New regulations, such as the Markets in Financial Instruments Directive II (MiFID II) and the Insurance Distribution Directive (IDD) include enhanced requirements around financial promotions, marketing and the disclosure of key information, such as fees and charges. Organizations consider the easiest way to meet these requirements may naturally be by generating additional paper.
Another important consideration is the General Data Protection Regulations (GDPR) which came into force in May 2018. The requirements of the GDPR, including customers’ “right to be forgotten” are causing organizations to assess how they manage data protection and privacy on their path to becoming paperless.
Though customer communication is an area in which some prescriptive requirements do apply, regulators are responding to the challenge of technological disruption by exploring how digital communication tools can be used to improve customer experience, while adhering to core regulatory principles.
An important element of regulatory requirements is the concept of providing information to customers through a ‘durable medium’, so that its integrity is maintained and accessible in future. Historically, this has led firms to provide this material information in paper form, but regulators, including the FCA, continue to look at the relevance of the durable medium definition. They have assessed mechanisms, such as the use of web-based portals or digital vaults to store customer information as part of the implementation of new regulations. So, a positive step forward.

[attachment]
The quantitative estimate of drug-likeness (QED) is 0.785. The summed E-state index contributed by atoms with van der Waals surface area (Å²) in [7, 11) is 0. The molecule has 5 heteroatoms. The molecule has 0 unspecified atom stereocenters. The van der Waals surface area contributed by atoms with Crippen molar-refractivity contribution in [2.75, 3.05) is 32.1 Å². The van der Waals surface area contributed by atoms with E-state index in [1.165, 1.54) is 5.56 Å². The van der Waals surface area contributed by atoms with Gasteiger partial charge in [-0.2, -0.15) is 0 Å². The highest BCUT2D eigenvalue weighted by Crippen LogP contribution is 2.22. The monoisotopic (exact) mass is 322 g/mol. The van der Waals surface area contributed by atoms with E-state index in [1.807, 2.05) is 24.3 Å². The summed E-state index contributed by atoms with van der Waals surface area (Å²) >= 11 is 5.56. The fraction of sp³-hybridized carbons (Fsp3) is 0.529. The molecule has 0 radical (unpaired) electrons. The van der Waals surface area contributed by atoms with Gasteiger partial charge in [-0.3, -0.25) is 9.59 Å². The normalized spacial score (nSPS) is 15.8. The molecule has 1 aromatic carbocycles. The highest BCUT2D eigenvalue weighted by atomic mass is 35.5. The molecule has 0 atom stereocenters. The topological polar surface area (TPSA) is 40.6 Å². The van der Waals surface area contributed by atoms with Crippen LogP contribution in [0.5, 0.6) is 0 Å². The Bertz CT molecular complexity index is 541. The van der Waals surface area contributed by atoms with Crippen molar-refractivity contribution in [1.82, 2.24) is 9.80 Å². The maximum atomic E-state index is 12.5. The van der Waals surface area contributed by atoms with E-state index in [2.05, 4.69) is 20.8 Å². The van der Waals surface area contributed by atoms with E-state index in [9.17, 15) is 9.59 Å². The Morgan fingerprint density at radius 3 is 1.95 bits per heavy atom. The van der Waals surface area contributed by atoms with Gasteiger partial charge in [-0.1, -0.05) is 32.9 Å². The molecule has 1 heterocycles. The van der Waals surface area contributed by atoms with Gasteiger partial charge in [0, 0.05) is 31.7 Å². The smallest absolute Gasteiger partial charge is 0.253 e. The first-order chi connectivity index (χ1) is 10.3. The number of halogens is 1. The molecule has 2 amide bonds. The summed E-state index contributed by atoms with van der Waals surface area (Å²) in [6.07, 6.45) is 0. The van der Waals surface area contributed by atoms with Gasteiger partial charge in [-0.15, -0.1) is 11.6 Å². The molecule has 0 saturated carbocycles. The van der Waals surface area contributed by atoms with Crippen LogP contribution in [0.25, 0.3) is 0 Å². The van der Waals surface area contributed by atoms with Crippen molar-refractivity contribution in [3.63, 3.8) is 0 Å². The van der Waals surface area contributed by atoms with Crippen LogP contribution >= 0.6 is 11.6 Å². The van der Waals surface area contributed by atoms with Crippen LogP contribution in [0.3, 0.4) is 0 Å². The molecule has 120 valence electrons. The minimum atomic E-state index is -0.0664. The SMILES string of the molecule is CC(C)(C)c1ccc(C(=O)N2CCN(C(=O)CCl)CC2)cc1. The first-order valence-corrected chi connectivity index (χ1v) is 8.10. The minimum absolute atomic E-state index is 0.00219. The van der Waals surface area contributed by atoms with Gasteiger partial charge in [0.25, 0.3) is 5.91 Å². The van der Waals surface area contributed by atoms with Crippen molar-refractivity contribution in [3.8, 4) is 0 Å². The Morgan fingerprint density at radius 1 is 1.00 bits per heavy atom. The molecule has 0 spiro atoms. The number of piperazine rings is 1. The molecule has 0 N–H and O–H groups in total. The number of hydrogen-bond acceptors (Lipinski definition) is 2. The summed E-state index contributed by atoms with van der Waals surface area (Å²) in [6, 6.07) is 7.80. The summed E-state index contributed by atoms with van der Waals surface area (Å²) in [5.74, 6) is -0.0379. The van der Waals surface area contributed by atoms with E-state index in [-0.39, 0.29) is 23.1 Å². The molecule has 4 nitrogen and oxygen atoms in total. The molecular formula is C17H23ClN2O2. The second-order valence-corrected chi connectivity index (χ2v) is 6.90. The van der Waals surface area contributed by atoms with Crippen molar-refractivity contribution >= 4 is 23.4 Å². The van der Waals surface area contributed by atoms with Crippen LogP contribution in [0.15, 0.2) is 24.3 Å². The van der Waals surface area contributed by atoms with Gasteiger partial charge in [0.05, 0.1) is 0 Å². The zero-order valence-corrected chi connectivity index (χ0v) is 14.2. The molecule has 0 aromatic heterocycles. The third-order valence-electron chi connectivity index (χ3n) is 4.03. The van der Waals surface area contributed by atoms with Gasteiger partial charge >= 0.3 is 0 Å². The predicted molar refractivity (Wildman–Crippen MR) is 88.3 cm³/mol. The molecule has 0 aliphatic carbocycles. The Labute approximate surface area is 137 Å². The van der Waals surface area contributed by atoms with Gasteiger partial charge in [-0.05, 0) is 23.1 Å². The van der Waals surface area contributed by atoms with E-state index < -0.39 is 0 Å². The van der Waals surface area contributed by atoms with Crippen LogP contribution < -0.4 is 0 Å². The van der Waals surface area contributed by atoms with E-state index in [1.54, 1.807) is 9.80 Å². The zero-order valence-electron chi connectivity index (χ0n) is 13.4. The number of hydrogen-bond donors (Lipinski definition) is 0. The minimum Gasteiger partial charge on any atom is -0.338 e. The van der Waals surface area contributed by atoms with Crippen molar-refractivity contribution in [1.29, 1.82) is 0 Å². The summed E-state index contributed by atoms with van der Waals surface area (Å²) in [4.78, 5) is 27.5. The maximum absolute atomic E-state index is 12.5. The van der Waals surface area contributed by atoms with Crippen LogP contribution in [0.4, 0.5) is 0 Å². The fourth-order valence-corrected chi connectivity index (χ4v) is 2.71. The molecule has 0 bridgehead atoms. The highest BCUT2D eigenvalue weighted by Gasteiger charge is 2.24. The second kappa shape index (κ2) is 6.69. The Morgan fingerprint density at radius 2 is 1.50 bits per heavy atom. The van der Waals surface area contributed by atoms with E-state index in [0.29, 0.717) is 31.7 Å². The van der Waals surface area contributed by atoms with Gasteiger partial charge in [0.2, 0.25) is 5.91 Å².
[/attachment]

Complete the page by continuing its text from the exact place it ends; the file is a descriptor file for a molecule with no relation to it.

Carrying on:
Another approach will be to better understand the types of communication across any given transaction and reinterpret their purpose. If banks can assess their current paper-based communications and re-categorize based on their purpose1 and perceived value to customers, partners or other third parties, they may unlock a pathway for increasing the level of digital adoption, while adhering to the principles of durable mediums and respecting any remaining paper preferences.
Financial services must continue to work within the requirements. But as the industry explores ever-more innovative digital approaches – beyond just replacing paper documentation with similar electronic versions, such as pdfs stored ‘digitally’ – organizations should work proactively with regulators to maintain the principles of transparency, preference and durability. But at the same time, continue to challenge and realize the common goal of achieving customer safety without stifling innovation.